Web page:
Allotex, a private company developing the TransForm Corneal Allograft (TCA) for the treatment of presbyopia, has closed on financing from a strategic investor to fund its upcoming European clinical trials. The company was founded in 2016 by Dr. David Muller and Professor Michael Mrochen. Allotex has a research facility in Zurich, Switzerland, and production and corporate offices in Boston, MA.
The TCA is created using natural human corneal tissue that has been shaped using high-precision patented and proprietary technology. These shaped lenticules can be placed in or on a patient’s natural cornea with the aim of reducing or eliminating the need for wearing reading glasses. Unlike other similar devices already on the market, the TCA has no biocompatibility issues because the natural collagen does not induce any immune response reactions. The safety of this approach has been established by over 50 years of corneal research, and the company believes that the recent advances in lasers and metrology will allow the creation of precision implants and the predictable correction of presbyopia.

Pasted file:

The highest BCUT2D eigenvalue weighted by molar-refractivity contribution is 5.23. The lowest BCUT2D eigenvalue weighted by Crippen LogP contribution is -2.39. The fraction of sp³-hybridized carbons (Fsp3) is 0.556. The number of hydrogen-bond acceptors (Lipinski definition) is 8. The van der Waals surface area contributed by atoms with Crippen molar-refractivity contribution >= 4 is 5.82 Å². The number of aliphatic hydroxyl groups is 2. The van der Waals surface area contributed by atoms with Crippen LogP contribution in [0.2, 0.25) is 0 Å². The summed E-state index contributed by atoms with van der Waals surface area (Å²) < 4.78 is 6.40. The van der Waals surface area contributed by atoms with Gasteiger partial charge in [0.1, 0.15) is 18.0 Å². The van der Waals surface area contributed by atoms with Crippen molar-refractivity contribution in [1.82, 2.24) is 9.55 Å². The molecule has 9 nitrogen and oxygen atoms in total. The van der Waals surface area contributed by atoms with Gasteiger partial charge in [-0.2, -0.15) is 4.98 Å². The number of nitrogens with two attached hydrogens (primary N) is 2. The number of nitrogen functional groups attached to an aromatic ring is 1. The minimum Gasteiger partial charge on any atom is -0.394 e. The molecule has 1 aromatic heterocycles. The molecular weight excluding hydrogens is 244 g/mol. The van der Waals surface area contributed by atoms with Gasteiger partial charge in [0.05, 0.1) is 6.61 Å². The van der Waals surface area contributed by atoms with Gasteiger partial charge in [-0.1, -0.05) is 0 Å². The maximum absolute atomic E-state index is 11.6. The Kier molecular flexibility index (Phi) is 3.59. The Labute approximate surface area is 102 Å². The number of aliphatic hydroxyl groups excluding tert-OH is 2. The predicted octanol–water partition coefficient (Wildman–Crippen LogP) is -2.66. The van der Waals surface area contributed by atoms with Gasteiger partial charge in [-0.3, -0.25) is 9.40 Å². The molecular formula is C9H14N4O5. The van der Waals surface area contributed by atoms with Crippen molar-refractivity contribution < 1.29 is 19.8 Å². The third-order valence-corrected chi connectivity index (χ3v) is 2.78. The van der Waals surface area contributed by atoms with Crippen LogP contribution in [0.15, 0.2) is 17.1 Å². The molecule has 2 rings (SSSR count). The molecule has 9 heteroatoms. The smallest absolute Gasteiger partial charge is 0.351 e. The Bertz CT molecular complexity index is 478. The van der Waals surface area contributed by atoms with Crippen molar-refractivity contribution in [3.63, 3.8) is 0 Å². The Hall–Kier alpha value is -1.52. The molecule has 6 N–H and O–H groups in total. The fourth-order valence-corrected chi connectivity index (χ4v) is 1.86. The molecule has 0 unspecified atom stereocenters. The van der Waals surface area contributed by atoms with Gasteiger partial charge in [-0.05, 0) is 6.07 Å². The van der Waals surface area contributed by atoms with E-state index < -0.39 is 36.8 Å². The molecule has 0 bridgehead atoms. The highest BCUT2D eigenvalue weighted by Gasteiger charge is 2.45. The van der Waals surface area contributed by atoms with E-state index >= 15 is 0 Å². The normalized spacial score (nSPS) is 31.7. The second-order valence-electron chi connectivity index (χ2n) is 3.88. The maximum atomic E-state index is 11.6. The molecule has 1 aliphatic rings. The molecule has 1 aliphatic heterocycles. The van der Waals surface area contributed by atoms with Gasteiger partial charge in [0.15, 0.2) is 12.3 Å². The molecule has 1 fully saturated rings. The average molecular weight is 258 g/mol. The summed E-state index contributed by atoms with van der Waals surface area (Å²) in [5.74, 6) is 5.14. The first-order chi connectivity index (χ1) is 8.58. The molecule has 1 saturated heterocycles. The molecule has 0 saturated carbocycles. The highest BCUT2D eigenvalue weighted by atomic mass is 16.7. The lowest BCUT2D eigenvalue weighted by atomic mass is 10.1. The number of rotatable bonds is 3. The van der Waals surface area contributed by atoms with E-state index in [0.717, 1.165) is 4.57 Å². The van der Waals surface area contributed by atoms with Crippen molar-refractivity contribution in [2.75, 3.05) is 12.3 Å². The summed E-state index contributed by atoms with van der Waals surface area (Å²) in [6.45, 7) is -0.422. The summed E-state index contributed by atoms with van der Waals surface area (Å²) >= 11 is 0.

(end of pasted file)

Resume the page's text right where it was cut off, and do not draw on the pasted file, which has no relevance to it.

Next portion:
According to the Company’s Medical Advisory Board, including Drs. Peter Hersh, Stephen Slade, and Vance Thompson, “The Allotex inlay represents a major advancement in corneal tissue micro-engineering. Unlike current artificial inlays, the enhanced biocompatibility of lenticules prepared from actual corneal tissue ushers in a new era of refractive surgery by tissue addition. These novel products promise to improve the visual function of many patients.”
Over the last two years, the Allotex team has developed the processes and capabilities that allow us to make precisely shaped, natural implants that are one-third the thickness of a human hair. Dr. Muller stated that “This funding will allow us to complete a multi-center clinical study to demonstrate the safety and effectiveness of the TCA. The study will commence later this year and take place at prestigious ophthalmic centers in the UK, Ireland, Belgium, Austria, Switzerland and France.”
Allotex, Inc., an ophthalmic biologics and device company, develops contact lens. The company develops allograft corneal inlays and onlays that address all the refractive needs. It develops therapeutic solutions for the treatment of presbyopia, hyperopia, and myopia. The company was incorporated in 2013 and is based in Boston, Massachusetts.